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About the Flaneur
I walk through my blindness the way I wander down streets in Paris: unfettered and alive, alert to the raw material of the senses. I am a flaneur. Come along with me. Just don’t try to take my arm, unless I ask. What’s a flaneur? Read the first post, Return of the Flaneur to Galerie Vivienne. After that, try Foot Rage and the Blind Flaneur. Then stay tuned.
Letting Go of Sight
I’ve canoed on Lake Superior for almost as many years as I’ve been losing eyesight. I return year after year like a migrating loon to learn the other side of a slow, uncertain process that we could call “going blind.” After 35 years with the lake as my teacher, I know what lies on the other side. I call it letting go of sight. Read Big Water. See more about the Great Lakes.
Not This PigIf there is an emerging genetic underclass, I could run for class president or class clown. Read more in Not This Pig (2003).
Media in Transition @ MiT
Disabled Americans today have to negotiate for the kinds of accommodations made for FDR, and the caveat “reasonable accommodation” is built into the law. President Franklin Roosevelt did not have to negotiate. He could summon vast resources of the federal government – money as well as brains – to accomplish the work of disability. And it was accomplished with such thoroughness and efficiency that its scale could be called the Accessibility-Industrial Complex had it been directed toward public accommodations and not solely the needs of a single man. Read FDR and the Hidden Work of Disability [MiT8 2013]
Shepard Fairey claimed that his posterization of a copyrighted AP news photo of Barack Obama was a transformative work protected by the fair use doctrine. In other words, it was a shape-shifter. I claim fair use, too, when I reproduce and transform copyrighted works into media formats that are accessible to me as a blind reader. Read Shape-Shifters in the Fair Use Lab [MiT6 2009]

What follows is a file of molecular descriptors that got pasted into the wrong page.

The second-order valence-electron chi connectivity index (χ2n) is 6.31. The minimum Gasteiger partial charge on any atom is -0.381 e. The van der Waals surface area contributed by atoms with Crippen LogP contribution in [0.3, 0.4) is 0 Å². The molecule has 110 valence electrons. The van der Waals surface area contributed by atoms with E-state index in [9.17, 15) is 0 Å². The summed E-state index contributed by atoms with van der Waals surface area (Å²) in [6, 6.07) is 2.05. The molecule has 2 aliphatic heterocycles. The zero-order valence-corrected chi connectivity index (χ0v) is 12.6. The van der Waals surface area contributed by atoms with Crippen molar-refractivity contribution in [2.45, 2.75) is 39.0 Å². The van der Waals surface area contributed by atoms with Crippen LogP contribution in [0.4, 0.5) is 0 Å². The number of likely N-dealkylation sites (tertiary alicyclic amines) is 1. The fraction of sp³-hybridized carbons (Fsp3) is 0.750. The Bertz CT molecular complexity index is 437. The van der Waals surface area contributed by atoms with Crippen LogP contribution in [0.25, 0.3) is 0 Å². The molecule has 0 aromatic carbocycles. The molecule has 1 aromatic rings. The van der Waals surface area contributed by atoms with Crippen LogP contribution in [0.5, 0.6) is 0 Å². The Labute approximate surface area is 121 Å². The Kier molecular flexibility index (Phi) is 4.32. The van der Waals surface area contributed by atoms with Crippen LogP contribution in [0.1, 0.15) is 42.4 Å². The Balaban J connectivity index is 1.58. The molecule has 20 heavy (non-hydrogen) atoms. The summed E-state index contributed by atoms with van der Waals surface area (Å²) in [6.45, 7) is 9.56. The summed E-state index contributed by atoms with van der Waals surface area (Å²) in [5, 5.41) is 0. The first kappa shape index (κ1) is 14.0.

The social engineers who created a system for licensing beggars in New York never imagined that a blind woman had culture or could make culture. She herself may not have imagined it, either. In the moment when Paul Strand photographed her surreptitiously on the street in 1916, he could not have expected that one day blind photographers would reverse the camera’s gaze. Read Curiosity & The Blind Photographer. [MiT5 2007]
Tag Archives: accessibility
I was very pleased too hear Roger Ebert speak via voice synthesizer yesterday on NPR. I listen to the same kind of machine voice day in, day out. That’s how I read, how I write and edit the words you’re reading now. It isn’t weird or the stuff of science fiction, like 2001: A Space Odyssey. It’s no big deal. Like disability itself, it’s an everyday fact of life. Ebert’s comfort level with his surrogate voice will help a lot of people to get used to that kind of accommodation, too. Continue reading
Like many accessible technologies, it sounds like a clever concept but economies of scale put it beyond the reach of most blind people. A thousand sexy words are cheaper.
Finding an efficient workflow for accessibility – this is the story of my life as a reader and writer. I was reminded of this today when VirtualDavis posted the video, Memories of a Scanner, pointing to its possibilities as a new genre of digital story-telling. I immediately thought of the title of Vladimir Nabokov’s memoir, Speak, Memory. Blind readers use scanners every day to process the flotsam and jetsam of visual culture. How could we adapt this genre of scanner narratives to document our experiences and workflows – and, of course, make them fully accessible through the process?
At TEDIndia, Pranav Mistry demos several tools that help the physical world interact with the world of data — including a deep look at his SixthSense device and a new, paradigm-shifting paper “laptop.” In an onstage Q&A, Mistry says he’ll open-source the software behind SixthSense, to open its possibilities to all.
As one who has lost the ability to read printed books, I’m always searching for that richer context when the text itself is inaccessible to me. I thrive in the proliferation of book excerpts and videos, reviews and interviews available now on the Internet. I have more ways to learn about books than ever before. In the end, though, what I want is the book itself in an accessible format. Given Apple’s penchant for imperialistic control of devices and DRMs, I doubt that the latest tablet handed down from the mountain will reach me as a reader.